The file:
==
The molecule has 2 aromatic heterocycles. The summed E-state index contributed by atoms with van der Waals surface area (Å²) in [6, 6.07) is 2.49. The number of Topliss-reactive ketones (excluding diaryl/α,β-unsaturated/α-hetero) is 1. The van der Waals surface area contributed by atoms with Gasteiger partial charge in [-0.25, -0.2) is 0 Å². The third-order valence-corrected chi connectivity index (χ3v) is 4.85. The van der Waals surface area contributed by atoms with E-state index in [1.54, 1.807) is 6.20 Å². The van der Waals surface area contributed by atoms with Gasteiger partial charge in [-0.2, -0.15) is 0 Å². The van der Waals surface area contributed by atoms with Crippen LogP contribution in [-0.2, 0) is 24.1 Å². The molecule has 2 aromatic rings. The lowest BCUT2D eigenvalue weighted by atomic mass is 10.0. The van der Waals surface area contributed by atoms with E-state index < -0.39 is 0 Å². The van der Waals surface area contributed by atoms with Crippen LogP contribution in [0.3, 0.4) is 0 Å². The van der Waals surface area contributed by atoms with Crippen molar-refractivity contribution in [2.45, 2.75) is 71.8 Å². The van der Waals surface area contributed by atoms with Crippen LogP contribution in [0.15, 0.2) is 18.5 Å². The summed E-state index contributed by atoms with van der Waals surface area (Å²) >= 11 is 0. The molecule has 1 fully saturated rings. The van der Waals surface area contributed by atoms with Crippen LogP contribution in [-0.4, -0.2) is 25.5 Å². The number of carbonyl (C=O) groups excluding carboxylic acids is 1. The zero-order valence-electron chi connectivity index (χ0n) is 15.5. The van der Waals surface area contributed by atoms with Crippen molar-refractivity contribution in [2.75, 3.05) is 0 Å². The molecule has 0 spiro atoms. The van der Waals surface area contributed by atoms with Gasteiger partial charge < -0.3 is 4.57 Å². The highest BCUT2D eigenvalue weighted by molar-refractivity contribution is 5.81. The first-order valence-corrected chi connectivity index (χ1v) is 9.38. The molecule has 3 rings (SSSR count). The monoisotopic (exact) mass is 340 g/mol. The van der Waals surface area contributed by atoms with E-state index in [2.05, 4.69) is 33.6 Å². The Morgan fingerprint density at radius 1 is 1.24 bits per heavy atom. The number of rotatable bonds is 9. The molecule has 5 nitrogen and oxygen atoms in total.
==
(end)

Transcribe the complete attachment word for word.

The molecule has 2 aromatic heterocycles. The summed E-state index contributed by atoms with van der Waals surface area (Å²) in [6, 6.07) is 2.49. The number of Topliss-reactive ketones (excluding diaryl/α,β-unsaturated/α-hetero) is 1. The van der Waals surface area contributed by atoms with Gasteiger partial charge in [-0.25, -0.2) is 0 Å². The third-order valence-corrected chi connectivity index (χ3v) is 4.85. The van der Waals surface area contributed by atoms with E-state index in [1.54, 1.807) is 6.20 Å². The van der Waals surface area contributed by atoms with Gasteiger partial charge in [-0.2, -0.15) is 0 Å². The van der Waals surface area contributed by atoms with Crippen LogP contribution in [-0.2, 0) is 24.1 Å². The molecule has 2 aromatic rings. The lowest BCUT2D eigenvalue weighted by atomic mass is 10.0. The van der Waals surface area contributed by atoms with E-state index < -0.39 is 0 Å². The van der Waals surface area contributed by atoms with Crippen LogP contribution in [0.3, 0.4) is 0 Å². The van der Waals surface area contributed by atoms with Crippen molar-refractivity contribution in [2.45, 2.75) is 71.8 Å². The van der Waals surface area contributed by atoms with Crippen LogP contribution in [0.15, 0.2) is 18.5 Å². The summed E-state index contributed by atoms with van der Waals surface area (Å²) >= 11 is 0. The molecule has 1 fully saturated rings. The van der Waals surface area contributed by atoms with Crippen LogP contribution in [-0.4, -0.2) is 25.5 Å². The number of carbonyl (C=O) groups excluding carboxylic acids is 1. The zero-order valence-electron chi connectivity index (χ0n) is 15.5. The van der Waals surface area contributed by atoms with Crippen molar-refractivity contribution in [2.75, 3.05) is 0 Å². The molecule has 0 spiro atoms. The van der Waals surface area contributed by atoms with Gasteiger partial charge < -0.3 is 4.57 Å². The highest BCUT2D eigenvalue weighted by molar-refractivity contribution is 5.81. The first-order valence-corrected chi connectivity index (χ1v) is 9.38. The molecule has 3 rings (SSSR count). The monoisotopic (exact) mass is 340 g/mol. The van der Waals surface area contributed by atoms with E-state index in [2.05, 4.69) is 33.6 Å². The Morgan fingerprint density at radius 1 is 1.24 bits per heavy atom. The number of rotatable bonds is 9. The molecule has 5 nitrogen and oxygen atoms in total.